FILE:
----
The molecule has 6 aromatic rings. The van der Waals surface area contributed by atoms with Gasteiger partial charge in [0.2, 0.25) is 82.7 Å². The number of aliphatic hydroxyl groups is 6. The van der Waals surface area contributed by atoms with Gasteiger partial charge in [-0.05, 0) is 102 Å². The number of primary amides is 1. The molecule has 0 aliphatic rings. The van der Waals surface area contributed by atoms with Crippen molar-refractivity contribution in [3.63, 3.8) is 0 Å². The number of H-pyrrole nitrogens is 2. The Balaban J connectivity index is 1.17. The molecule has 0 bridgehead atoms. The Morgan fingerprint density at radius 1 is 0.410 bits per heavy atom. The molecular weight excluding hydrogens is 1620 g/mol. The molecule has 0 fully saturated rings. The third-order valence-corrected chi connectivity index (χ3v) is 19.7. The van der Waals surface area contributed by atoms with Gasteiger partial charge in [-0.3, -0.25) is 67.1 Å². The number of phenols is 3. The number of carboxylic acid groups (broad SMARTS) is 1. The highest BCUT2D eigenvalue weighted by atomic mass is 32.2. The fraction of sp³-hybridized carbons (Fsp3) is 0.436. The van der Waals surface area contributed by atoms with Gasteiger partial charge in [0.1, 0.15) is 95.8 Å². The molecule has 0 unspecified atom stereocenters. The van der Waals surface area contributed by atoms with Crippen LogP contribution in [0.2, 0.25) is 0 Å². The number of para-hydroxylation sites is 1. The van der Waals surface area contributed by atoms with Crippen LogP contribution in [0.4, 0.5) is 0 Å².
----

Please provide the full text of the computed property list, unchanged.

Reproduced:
The molecule has 6 aromatic rings. The van der Waals surface area contributed by atoms with Gasteiger partial charge in [0.2, 0.25) is 82.7 Å². The number of aliphatic hydroxyl groups is 6. The van der Waals surface area contributed by atoms with Gasteiger partial charge in [-0.05, 0) is 102 Å². The number of primary amides is 1. The molecule has 0 aliphatic rings. The van der Waals surface area contributed by atoms with Crippen molar-refractivity contribution in [3.63, 3.8) is 0 Å². The number of H-pyrrole nitrogens is 2. The Balaban J connectivity index is 1.17. The molecule has 0 bridgehead atoms. The Morgan fingerprint density at radius 1 is 0.410 bits per heavy atom. The molecular weight excluding hydrogens is 1620 g/mol. The molecule has 0 fully saturated rings. The third-order valence-corrected chi connectivity index (χ3v) is 19.7. The van der Waals surface area contributed by atoms with Gasteiger partial charge in [-0.3, -0.25) is 67.1 Å². The number of phenols is 3. The number of carboxylic acid groups (broad SMARTS) is 1. The highest BCUT2D eigenvalue weighted by atomic mass is 32.2. The fraction of sp³-hybridized carbons (Fsp3) is 0.436. The van der Waals surface area contributed by atoms with Gasteiger partial charge in [0.1, 0.15) is 95.8 Å². The molecule has 0 unspecified atom stereocenters. The van der Waals surface area contributed by atoms with Crippen LogP contribution in [0.2, 0.25) is 0 Å². The number of para-hydroxylation sites is 1. The van der Waals surface area contributed by atoms with Crippen LogP contribution in [0.4, 0.5) is 0 Å².